Editorial: Martin Parr and Gian Butturini’s “London”

So there is a bit of a buzzz going on about Martin Parr’s contributing essay in the 2017 facsimile publication of the late Gian Butturini’s (1935 – 2006) photobook “London“, self-published in 1969. For the record, I have not seen either the 1969 or the 2017 facsimile edition. I have seen that ArtBook has stated that the book has “cult status”, which is interesting in as I have only heard about Butturini and London now. So thanks to this buzzzz, I have become aware of both Butturini and his book.

Martin Parr. Photo by Simone Padovani/Awakening/Getty Images.

Martin Parr

Nevertheless a person who noticed a rather distasteful juxtaposition within the book, pairing below, of a black woman and a gorilla, went after Parr to eliminate his Artistic Director position with the Bristol Photo Festival. Evidentially you can’t go after the deceased photographer who created the photographs and the editor of his self-published book.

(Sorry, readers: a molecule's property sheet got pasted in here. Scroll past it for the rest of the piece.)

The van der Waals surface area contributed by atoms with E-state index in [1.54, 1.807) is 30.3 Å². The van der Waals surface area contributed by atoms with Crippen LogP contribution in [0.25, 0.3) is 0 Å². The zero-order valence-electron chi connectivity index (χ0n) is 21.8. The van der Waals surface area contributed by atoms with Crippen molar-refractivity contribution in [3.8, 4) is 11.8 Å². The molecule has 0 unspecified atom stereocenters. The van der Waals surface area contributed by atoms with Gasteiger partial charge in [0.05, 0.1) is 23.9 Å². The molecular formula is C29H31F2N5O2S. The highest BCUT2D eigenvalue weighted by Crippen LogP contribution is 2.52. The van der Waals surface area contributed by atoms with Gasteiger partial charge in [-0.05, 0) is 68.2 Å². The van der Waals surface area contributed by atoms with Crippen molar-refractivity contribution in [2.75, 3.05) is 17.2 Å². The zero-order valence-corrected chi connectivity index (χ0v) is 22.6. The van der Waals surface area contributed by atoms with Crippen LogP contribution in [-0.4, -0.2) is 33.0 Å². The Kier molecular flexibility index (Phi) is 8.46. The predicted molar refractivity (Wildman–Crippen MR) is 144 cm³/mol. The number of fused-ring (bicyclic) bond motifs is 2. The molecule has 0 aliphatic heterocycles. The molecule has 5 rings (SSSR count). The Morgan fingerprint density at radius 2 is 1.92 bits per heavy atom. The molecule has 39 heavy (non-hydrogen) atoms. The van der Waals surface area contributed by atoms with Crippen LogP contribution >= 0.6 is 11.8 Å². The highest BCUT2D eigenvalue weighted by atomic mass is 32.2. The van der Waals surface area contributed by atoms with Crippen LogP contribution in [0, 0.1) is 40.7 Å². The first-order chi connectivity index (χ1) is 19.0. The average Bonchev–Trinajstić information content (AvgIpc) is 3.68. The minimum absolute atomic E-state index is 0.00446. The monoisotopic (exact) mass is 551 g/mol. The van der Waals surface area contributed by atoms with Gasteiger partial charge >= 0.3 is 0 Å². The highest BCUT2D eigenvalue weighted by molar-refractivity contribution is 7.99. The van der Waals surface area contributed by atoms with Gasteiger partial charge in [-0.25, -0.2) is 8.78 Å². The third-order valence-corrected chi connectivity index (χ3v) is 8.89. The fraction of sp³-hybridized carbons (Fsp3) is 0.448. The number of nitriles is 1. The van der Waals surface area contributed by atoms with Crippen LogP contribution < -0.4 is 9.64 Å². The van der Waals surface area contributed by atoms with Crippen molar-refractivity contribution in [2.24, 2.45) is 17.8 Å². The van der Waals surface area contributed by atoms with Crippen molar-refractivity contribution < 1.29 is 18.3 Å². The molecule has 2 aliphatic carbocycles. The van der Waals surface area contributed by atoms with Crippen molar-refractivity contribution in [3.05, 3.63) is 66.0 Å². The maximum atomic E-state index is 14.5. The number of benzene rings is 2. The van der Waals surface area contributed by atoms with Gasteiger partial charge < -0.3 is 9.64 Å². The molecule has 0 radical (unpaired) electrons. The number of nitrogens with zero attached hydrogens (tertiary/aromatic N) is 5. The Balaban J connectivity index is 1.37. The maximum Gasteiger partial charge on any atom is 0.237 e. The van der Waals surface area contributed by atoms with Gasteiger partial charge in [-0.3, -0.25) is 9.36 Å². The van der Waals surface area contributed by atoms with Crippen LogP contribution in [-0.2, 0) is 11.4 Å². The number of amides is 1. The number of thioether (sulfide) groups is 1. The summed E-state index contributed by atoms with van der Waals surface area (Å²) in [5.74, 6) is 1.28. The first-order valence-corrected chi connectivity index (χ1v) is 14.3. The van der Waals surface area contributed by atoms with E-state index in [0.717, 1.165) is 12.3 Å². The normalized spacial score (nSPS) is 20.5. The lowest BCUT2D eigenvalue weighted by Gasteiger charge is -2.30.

Nor go after the late Allen Ginsberg (1926 – 1997), although I don’t know about his poem that was published with this book, but I suppose a campaign can be initiated to discredit him as a result as well for being included in the book. Would an attack on Ginsberg then be considered an anti-semitic or anti-LGBT rant? Not sure you can pick and choose who to persecute; usually it is either all or none who participate.



London by Gian Butturini, copyright 1969, facsimile 2017

Regretfully, I think some positive opportunities has been missed in favor of wanting to be punitive in order to score some culture points. And to be clear, I am not stating in any way that this one-page spread is acceptable, it is not, but rather we need to have a discussion about how to address historical documents, such as facsimiles of older photobooks, that contain some terrible visual associations.